A rose by any other name would smell as sweet. Thus avers Juliet in Shakespeare's tale of doomed love. Of course Juliet never had to drive a car like today's Nice Price or Crack Pipe Wartburg, which, with its two-stoke engine, likely isn't very sweet smelling. That's okay though, as long as its price doesn't stink.
These days cars and trucks are coming with all sorts of 6, 7, 8, and even 9-speed transmissions. Back in the day, they had to make do with far less, and someone can experience that less-shifty past with yesterday's 1968 Corvette convertible. They wouldn't have to feel bad about it either as its price won a narrow 53% victory.
Speaking of victory, back in the '80s we beat back the scourge of Communism, won the cold war, and had everybody doing the 'Reagan' on dance floors across the nation. It was a glorious time, hallelujah. One of the results of that capitalist beat-down was the demolition of the Berlin Wall and the reunification of Germany.
Like Darwin setting foot on the Galápagos islands and finding all those weird-ass finches, the end of the
Mods vs Rockers commies vs. everybody else in Germany allowed people in the West to see all the odd accoutrements of communist life. That included cars like the Trabant and another of which we have an example today, the Wartburg.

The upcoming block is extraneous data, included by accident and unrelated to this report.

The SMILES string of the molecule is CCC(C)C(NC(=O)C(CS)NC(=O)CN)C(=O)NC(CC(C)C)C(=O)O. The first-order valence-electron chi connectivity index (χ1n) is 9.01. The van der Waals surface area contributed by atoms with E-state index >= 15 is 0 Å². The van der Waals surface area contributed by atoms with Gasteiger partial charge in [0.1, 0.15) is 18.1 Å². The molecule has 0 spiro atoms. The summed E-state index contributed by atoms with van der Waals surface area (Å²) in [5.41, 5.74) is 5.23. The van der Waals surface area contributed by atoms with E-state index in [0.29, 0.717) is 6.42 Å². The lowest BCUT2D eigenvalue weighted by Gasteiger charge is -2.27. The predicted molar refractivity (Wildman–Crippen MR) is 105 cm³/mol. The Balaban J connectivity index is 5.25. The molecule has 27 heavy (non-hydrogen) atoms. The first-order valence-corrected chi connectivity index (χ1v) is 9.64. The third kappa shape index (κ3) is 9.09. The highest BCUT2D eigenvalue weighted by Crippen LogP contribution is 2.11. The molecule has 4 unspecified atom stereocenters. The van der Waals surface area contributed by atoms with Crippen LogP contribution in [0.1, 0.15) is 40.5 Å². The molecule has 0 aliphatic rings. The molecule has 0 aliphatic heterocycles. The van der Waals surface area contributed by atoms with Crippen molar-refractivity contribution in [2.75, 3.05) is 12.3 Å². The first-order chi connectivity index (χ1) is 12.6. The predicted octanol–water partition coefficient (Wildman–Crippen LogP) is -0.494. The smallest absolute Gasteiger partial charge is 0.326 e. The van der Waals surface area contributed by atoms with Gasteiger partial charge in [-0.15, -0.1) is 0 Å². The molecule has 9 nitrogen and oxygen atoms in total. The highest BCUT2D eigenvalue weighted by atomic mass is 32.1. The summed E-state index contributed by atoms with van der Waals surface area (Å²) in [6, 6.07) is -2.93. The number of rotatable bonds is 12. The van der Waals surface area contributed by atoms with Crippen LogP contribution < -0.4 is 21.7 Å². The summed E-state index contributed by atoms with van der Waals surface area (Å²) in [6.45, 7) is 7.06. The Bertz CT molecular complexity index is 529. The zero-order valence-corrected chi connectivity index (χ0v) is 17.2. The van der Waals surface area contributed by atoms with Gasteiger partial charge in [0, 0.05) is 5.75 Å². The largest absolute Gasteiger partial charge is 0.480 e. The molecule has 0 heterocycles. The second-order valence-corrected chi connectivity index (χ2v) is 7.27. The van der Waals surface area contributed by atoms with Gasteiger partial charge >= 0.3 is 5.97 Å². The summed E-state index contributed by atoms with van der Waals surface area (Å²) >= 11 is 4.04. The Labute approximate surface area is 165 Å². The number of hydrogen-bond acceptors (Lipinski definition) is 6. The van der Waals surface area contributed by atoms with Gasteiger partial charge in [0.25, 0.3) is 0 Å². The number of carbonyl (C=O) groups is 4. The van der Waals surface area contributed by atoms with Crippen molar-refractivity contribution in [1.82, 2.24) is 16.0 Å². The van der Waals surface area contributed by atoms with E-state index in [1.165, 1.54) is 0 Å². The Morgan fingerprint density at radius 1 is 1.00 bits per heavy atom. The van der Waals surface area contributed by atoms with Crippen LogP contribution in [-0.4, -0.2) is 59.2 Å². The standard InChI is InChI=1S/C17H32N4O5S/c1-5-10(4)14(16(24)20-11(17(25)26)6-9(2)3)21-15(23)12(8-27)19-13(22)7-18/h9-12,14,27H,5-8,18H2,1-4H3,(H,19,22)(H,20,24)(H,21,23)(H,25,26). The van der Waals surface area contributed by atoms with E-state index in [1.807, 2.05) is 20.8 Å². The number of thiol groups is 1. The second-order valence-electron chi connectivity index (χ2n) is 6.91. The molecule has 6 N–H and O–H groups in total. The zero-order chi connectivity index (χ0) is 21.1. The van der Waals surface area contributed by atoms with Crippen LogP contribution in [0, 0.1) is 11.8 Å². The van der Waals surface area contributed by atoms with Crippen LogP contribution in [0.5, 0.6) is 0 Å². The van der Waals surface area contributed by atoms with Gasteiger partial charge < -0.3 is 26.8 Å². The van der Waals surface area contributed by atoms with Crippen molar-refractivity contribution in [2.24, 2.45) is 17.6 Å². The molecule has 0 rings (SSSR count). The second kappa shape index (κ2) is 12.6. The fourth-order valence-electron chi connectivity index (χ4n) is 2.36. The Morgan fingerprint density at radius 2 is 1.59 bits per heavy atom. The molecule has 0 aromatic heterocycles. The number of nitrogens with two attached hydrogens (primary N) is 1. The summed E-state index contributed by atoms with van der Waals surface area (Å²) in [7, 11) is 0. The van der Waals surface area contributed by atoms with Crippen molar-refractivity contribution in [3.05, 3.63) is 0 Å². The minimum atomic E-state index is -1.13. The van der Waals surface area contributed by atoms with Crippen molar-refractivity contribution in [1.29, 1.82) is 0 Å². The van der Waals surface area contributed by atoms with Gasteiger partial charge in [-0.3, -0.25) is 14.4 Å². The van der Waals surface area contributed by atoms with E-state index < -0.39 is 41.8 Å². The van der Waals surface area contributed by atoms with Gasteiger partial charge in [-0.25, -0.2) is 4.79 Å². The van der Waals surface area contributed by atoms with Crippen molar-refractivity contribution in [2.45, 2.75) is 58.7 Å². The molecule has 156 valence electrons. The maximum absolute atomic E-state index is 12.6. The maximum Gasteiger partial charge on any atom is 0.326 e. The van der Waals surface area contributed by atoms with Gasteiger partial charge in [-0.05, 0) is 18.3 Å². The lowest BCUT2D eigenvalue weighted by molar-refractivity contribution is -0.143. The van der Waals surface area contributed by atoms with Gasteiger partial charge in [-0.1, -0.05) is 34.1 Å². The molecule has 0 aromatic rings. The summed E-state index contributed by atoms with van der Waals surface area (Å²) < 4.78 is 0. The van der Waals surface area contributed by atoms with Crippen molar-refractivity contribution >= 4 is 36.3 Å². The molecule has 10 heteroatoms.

This Wartburg 353W is said to be licensed as a 1977, but owing to its nose - and the seller's own admission - it's likely a later model. Wartburg was a German auto maker from the town of Eisenach, where in 1898 Automobilwerk Eisenach produced the Wartburgwagon. That name was taken from the Wartburg Castle which overlooks the town and has a weird name. St George, the patron saint of Eisenach, was once the brand's mascot.
From the '50s the company built tidy offerings - you can see a quite beautiful one here - that featured front wheel drive and a two-stroke triple. That format was cutting edge when the Cold War raged, but by the time this 353 was built - whenever that was - it was kind of quaint.
While never officially imported here, the seller notes that this 353 presently has a clean title and should be able to be licensed in most states - California being a notable exception. He also says the paint is original and that both the outside and the inside of this 66,000-miler are in pretty good shape. It should also be noted that the raised pedals and almost completely flat floor are awesome.
Mechanically, it also seems to be sound. That's good as sourcing parts for the two-stroke and any of the other mechanical elements may be tougher than trying to get half of Germany back behind the iron curtain. Seriously, where the hell do you get minty green fan belts? The Wartburg factory closed down in 1991, and asking for Wartburg parts at Pep Boys will get you nothing more than blank stares and giggles.
The present owner is likely a good source for future parts connections as he seems to be dialed into the Commie car scene. That's because he claims that the reason for the Wartburg's sale is to fund the restoration of his Trabant, a car originally made from army-ration crackers and toxic glue and a central cause of communism failing in East Germany.
We might want to help him with his effort, and to that end we'll need to say whether or not he has set a proper price. The asking for this Wartburg is $4,500, and for that you get an interesting car with a crazy-funny name. What's your take on that funny name for that much cash? Is $4,500 a deal for this 353W? Or, does that seem too rich for this Wartburg's neighborhood?
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